Greg Lindsay's Blog

August 29, 2019  |  permalink

ThinkTransit Keynote Recap

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(Back in April, the Trapeze Group invited me to deliver the opening keynote at their annual ThinkTransit conference. Given the opportunity to address public transportation officials from across the U.S. and Canada, I didn’t hold back. A recap of my talk appears below.)

HOW PUBLIC TRANSPORT CAN DRIVE FUTURE MOBILITY

On Monday’s opening keynote, Greg Lindsay presented the transit industry with a critical challenge – how to become the core of tomorrow’s multi-modal transport ecosystem. Guiding ThinkTransit 2019 participants through the increasingly complex landscape of multiple, competing services, Greg outlined the issues confronting public transit and identified opportunities for transit agencies to define mobility’s future.

Declining ridership, rising car sales, and the emergence of new ride-hailing and bike-sharing enterprises are changing the industry’s outlook on service provision. Greg’s keynote focused on three themes affecting how transit agencies are moving forward – Mobility-as-a-Service (MaaS), micromobility and congestion pricing.

Mobility-as-a-Service: Public Square or Walled Gardens?

The traditional thinking on MaaS is to create an integrated system where public transit works with private vendors to deliver seamlessness for the passenger journey. An example is Portland’s TriMet app, which combines Lyft (ride-share), car2go (car-share) and BIKETOWN (bike-share), to offer a first- and last-mile solution. Another is Whim, a subscription service founded by Finnish entrepreneur Sampo Hietanen, which provides mobility options much like an all-you-can-eat data plan for your cellphone.

MaaS is meant to strengthen public-private partnerships and ensure that public transit remains at the forefront of an integrated transport system.

The aggressive market ambitions of transportation network companies like Uber and Lyft, however, are changing the game for public transport as well as the approach to Mobility-as-a-Service. Uber is moving ahead of transit agencies to own the customer relationship and the entire transaction in this shared mobility scheme. Lyft is not far behind.

By adding public transportation, car- and bike-sharing to their apps, TNCs are creating a vertically-integrated ecosystem that incorporates public transit, and not the other way around.

We need open data

How does public transit get back into the game, so to speak? Greg pointed to Open APIs as a possible way forward. Promoting interoperability prevents TNCs from running vertically-integrated walled gardens with little oversight and allows transit agencies to demand open standards so public transit services align with those of mobility providers.

Examples of these are NACTO’s SharedStreets initiative, which creates an open-source database for exchanging street-level geographic information and Los Angeles Department of Transportation’s own Mobility Data Specification (MDS) which tracks scooter and bike movements.

The challenge, however, would be to compel these private mobility providers to share useful information. Greg notes that Uber and Lyft have used the Freedom of Information Act to lock up their granular data from potential competitors.

Micromobility: Friend or Foe to Transit?

The rise of bike-sharing and e-scooters further complicates the emerging mobility landscape. Micromobility has been a hot transportation trend, with the data showing that scooters are being adopted faster than Uber and Lyft.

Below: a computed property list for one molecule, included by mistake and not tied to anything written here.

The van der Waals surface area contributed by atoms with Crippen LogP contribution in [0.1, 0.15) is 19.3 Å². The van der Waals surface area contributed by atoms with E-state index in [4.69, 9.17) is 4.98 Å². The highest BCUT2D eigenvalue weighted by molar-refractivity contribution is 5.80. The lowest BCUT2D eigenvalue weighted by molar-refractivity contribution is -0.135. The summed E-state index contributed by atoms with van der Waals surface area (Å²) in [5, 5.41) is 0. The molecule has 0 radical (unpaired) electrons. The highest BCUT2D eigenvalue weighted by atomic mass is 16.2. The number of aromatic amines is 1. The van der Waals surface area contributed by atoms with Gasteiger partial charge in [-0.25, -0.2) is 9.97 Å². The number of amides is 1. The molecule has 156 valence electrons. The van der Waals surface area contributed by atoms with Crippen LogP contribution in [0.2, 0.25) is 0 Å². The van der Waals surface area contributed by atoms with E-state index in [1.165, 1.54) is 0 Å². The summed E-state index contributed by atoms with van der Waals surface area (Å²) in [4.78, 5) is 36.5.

However, while micromobility steals rides from TNCs, helping to ease congestion, it also threatens to compete with public transit, oddly creating a scenario of ‘monetizing walking’. The acquisitions of JUMP by Uber and Motivate by Lyft also strengthen the TNCs’ push to dominate the industry, compounding the problem for public transit.

The challenge confronting the industry is how to ensure that micromobility complements public transit, instead of eating into its market.

Greg notes, though, that micromobility has its share of problems, which may affect its sustainability. Ridership plummets during cold weather and big names like Lime and Bird are having trouble getting additional financing. The scooters break easily, too, lasting an average of 23 days.

How Will We Pay for It? Congestion Pricing and More

Congestion pricing adds another layer of complexity to mobility’s future.

New York’s congestion pricing initiative promises to be a game-changer if implemented, offering a viable solution to traffic gridlocks in dense urban areas.

Greg focused his talk on the future of our priced roads and how the technology can allow for flexibility to allocate lane space to various transport modes, enabling free access for some and creating fee structures for others.

In laying out what must be done for public transit to move forward, Greg pointed to the paradoxical nature of public support for transit:

In 2016, 71 percent of Angeleno voters passed Measure M, raising $120 billion for transport over 40 years. At the same time, ridership on the LA Metro has dropped 19.7 percent over five years.

In other words, people overwhelmingly support mass transit for others, but not for themselves.

Greg’s underlying message as he ended his keynote: the industry needs to examine how to make transit more appealing and position it to be the backbone of a shared mobility ecosystem.

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Greg Lindsay is a journalist, urbanist, futurist, and speaker. He is the director of applied research at NewCities and director of strategy at its mobility offshoot CoMotion.  He is also a partner at FutureMap, a geo-strategic advisory firm based in Singapore, a non-resident senior fellow of The Atlantic Council’s Foresight, Strategy, and Risks Initiative, and co-author of Aerotropolis: The Way We’ll Live Next.

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